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[Editorial] Arrest warrants

The court appears to be exercising greater caution in issuing arrest warrants now than before, making it more difficult for prosecutors to detain criminal suspects for an inquiry. That may be a source of frustration or even anger for prosecutors. But it should be welcomed from the viewpoint of human rights protection.

On Jan. 13, a Seoul district court turned down a request from a prosecutor for an arrest warrant against a former senior police officer involved in a bribery scandal. In rejecting the request, the court said the suspect was not considered to be a flight risk. Nor was he likely to destroy any evidence, the court said. For similar reasons, other courts turned down requests for arrest warrants against senior managers of business enterprises involved in separate slush fund scandals.

The prosecutors’ office is not hiding its discontent. Some prosecutors say it looks as if the courts were deliberately putting a stumbling block in front of pending criminal investigations by refusing to issue arrest warrants.

On one hand, there is room for justifying such a complaint, given that a judge in charge may exercise his own discretion to a great extent in determining whether or not to issue arrest warrants. Under Korean law, the court is authorized to issue arrest warrants when a criminal suspect is considered a flight risk or deemed capable of destroying evidence.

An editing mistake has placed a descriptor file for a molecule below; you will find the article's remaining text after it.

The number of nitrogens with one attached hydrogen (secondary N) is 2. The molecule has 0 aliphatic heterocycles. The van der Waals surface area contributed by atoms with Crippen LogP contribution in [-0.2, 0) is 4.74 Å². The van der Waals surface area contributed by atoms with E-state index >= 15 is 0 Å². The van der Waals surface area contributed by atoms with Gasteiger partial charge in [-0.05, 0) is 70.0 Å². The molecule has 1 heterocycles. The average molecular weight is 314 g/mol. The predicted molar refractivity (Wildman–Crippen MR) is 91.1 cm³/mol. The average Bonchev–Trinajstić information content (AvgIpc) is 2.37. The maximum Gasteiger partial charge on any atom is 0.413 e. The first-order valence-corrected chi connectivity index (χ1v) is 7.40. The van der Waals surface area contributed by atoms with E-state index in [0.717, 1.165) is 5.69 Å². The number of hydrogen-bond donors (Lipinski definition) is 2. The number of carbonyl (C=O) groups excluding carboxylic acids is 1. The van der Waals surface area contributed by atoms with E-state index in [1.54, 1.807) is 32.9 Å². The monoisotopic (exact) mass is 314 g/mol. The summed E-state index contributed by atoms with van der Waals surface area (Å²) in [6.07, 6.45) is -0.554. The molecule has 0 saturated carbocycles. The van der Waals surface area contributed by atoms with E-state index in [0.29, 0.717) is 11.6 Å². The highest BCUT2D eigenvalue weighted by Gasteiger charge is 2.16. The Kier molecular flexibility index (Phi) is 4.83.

On the other hand, frequent rejections may be presented as evidence that prosecutors are seeking permission to detain criminal suspects, not because they are considered flight risks or deemed capable of destroying evidence, but because it would facilitate investigations.

Rights of individuals, be they criminal suspects or not, must be protected as prescribed by law. After all, isn’t it written in stone that everyone charged with a penal offense is presumed innocent until proven guilty?
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